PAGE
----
The story is famously told that Nicola Tesla’s financial backers pulled the plug when they discovered what he was really working on: “All peoples everywhere should have free energy sources,” Tesla said. “Electric Power is everywhere present in unlimited quantities and can drive the world’s machinery without the need for coal, oil or gas.” If they couldn’t meter and charge for it, Tesla’s investors had no desire to invest in its development, no matter how beneficial to humanity.
This morning I have just listened to a lecture at a 2012 energy conference in Holland by Michael Tellinger, the South African scientist, explorer, and author who has become an authority on the origins of humankind and the vanished civilizations of southern Africa.
Scholars maintain that the first civilization on Earth emerged in Sumer (present-day Iraq) some 6,000 years ago. However, new archaeological and scientific discoveries made by Tellinger and a team of leading scientists show that the Sumerians and even the ancient Egyptians inherited their knowledge from an earlier civilization that lived and mined gold at the southern tip of Africa more than 200,000 years ago.
Since 2007, Tellinger has been researching stone circles which can be found throughout South Africa, and which have been erroneously labelled “cattle kraals” by clueless academics who do not understand their function and grossly underestimate their age and number.
Tellinger estimates that there are well over 10-20 million interconnected ancient stone ruins scattered throughout the mountains of southern Africa. Various tools and artifacts that have been recovered from these ruins show a long and extended period of settlement that spans well over 200,000 years. Using sophisticated equipment to make measurements, Tellinger has determined that the purpose of these ruins was to somehow access the Earth’s energy and put it to work for man—much as Tesla had envisioned. How this worked, Tellinger still has not figured out. But he has determined that each site draws energy out of the Earth into a active vortex and portal that goes up into the sky. In other words, the Earth is continuing to generate a tremendous amount of free energy at these stone ruin sites, but we still don’t understand how to use it. In the meantime, he continues with his investigations.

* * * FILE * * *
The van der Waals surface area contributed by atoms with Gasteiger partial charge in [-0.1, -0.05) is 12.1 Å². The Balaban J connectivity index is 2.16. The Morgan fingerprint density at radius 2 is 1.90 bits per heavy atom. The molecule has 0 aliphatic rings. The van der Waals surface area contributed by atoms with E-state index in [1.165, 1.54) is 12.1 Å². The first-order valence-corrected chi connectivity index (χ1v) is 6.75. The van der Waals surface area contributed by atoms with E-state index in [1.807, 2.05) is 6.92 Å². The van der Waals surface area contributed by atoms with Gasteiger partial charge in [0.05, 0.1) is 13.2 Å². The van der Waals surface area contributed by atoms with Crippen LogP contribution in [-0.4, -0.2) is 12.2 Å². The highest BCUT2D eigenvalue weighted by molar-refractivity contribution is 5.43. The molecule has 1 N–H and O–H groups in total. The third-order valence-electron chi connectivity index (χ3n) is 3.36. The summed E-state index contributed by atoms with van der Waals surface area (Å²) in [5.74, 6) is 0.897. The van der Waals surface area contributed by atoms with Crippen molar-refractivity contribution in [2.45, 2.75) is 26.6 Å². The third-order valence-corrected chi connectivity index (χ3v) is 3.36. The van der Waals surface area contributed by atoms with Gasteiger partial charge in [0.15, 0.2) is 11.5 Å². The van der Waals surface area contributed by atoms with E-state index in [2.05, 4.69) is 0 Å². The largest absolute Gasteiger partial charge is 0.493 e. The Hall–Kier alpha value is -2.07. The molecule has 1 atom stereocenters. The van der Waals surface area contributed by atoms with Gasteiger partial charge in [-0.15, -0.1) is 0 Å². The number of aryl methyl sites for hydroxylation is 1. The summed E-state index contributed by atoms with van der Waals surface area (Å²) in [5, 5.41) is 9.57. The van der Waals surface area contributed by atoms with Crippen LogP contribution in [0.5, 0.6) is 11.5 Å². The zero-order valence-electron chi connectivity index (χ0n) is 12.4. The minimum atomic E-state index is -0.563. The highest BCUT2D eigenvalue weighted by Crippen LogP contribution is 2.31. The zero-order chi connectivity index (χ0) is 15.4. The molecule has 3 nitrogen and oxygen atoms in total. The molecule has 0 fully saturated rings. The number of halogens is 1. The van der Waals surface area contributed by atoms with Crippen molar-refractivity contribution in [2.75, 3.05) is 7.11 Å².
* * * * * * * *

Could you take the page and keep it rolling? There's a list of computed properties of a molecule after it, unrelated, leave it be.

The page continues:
As they so often do, one thing leads to another, and Tellinger suspects that his discoveries are placing him on a collision course with the entrenched vested interests of our extractive power structure and economy. He has begun postulating that we are born onto this planet as free persons, but we are born into jurisdictions not of our choosing, our movements restricted, our sovereignty denied, and subject to rules, laws and taxes that we did not agree to.
He points out that at a time that millions of people are starving, one-third of the world’s food supply (1.3 billion tons) is wasted because it cannot be sold for profit.
Tellinger says that money was created 6,000 years ago—not out of natural trade and barter—but as a malicious tool of control and enslavement, and what we are experiencing today is the consequence of this innovation. We have been living with the concept of money for so long, it seems like it is the most natural and basic artifact of civilization. Yet for the last four decades it has been backed by nothing at all and is sustained only by our belief in it. He says that money has been used by governments and banks to steal the land and its natural resources from the people for the benefit of corporations (which include governments and banks). Tellinger has recently been evangelizing for money’s retirement as a building-block and for the institution of a moneyless society.
Money, he says, is the primary cause of the seven deadly sins: gluttony, greed, envy, pride, lust, wrath, sloth. It prevents the flow of free energy for the benefit of mankind. It is not the love of money that creates the problem, but the presence of money. He quotes Thomas Jefferson that “the issuing power should be taken back from the banks and restored to the people, to whom it properly belongs.”
Tellinger has developed a philosophy called “Contributionism” which he believes is the new way. It is based on the premise that small-scale communities should once again become the basis of society, and that we should withdraw our children from public schools, which condition them to lives of slavery—and though he doesn’t mention it, places them at risk of the “school-to-prison pipeline,” at least in the US. Schooling would become a matter to be led by local communities, which would alone be responsible for designating the most skilled/knowledgeable among their elders as “master teachers.” Kids—and all people in the community—would cycle through a variety of tasks that create community-based productivity and abundance that is shared and traded with neighboring communities. Small scale volunteerism—3 hours per week—would generate a large-scale multiplier effect for the common good.
Not surprisingly, Tellinger has come under intense attacks. He has been libeled, his lawyer’s office has been ransacked, and legal files stolen to prevent precedent-setting rulings. It is doubtful that the banksters and politicians will allow his initial efforts to succeed. Even though his ideas may be dismissed by some as utopian, he has at least gotten us to thinking.
Groove of the Day
Listen to Gillian Welch performing “Everything is Free”
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